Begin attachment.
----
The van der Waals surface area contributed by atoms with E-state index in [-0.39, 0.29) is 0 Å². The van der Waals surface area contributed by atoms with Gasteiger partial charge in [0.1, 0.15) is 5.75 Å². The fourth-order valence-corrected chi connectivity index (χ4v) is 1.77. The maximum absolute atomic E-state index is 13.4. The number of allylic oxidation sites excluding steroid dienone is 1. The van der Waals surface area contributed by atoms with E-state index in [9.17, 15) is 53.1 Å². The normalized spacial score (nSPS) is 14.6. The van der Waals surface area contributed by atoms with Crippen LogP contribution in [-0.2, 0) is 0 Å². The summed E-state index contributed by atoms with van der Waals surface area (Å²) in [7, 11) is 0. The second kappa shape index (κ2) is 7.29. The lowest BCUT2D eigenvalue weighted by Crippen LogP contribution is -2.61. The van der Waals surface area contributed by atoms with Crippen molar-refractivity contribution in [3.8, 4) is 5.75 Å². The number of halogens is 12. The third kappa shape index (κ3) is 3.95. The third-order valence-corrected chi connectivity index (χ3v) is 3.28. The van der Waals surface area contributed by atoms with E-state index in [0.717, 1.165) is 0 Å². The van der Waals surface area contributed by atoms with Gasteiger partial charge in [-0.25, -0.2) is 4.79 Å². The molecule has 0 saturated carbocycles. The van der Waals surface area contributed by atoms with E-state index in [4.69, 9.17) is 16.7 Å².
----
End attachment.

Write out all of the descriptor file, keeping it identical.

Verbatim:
The van der Waals surface area contributed by atoms with E-state index in [-0.39, 0.29) is 0 Å². The van der Waals surface area contributed by atoms with Gasteiger partial charge in [0.1, 0.15) is 5.75 Å². The fourth-order valence-corrected chi connectivity index (χ4v) is 1.77. The maximum absolute atomic E-state index is 13.4. The number of allylic oxidation sites excluding steroid dienone is 1. The van der Waals surface area contributed by atoms with E-state index in [9.17, 15) is 53.1 Å². The normalized spacial score (nSPS) is 14.6. The van der Waals surface area contributed by atoms with Crippen LogP contribution in [-0.2, 0) is 0 Å². The summed E-state index contributed by atoms with van der Waals surface area (Å²) in [7, 11) is 0. The second kappa shape index (κ2) is 7.29. The lowest BCUT2D eigenvalue weighted by Crippen LogP contribution is -2.61. The van der Waals surface area contributed by atoms with Crippen molar-refractivity contribution in [3.8, 4) is 5.75 Å². The number of halogens is 12. The third kappa shape index (κ3) is 3.95. The third-order valence-corrected chi connectivity index (χ3v) is 3.28. The van der Waals surface area contributed by atoms with E-state index in [0.717, 1.165) is 0 Å². The van der Waals surface area contributed by atoms with Gasteiger partial charge in [-0.25, -0.2) is 4.79 Å². The molecule has 0 saturated carbocycles. The van der Waals surface area contributed by atoms with E-state index in [4.69, 9.17) is 16.7 Å².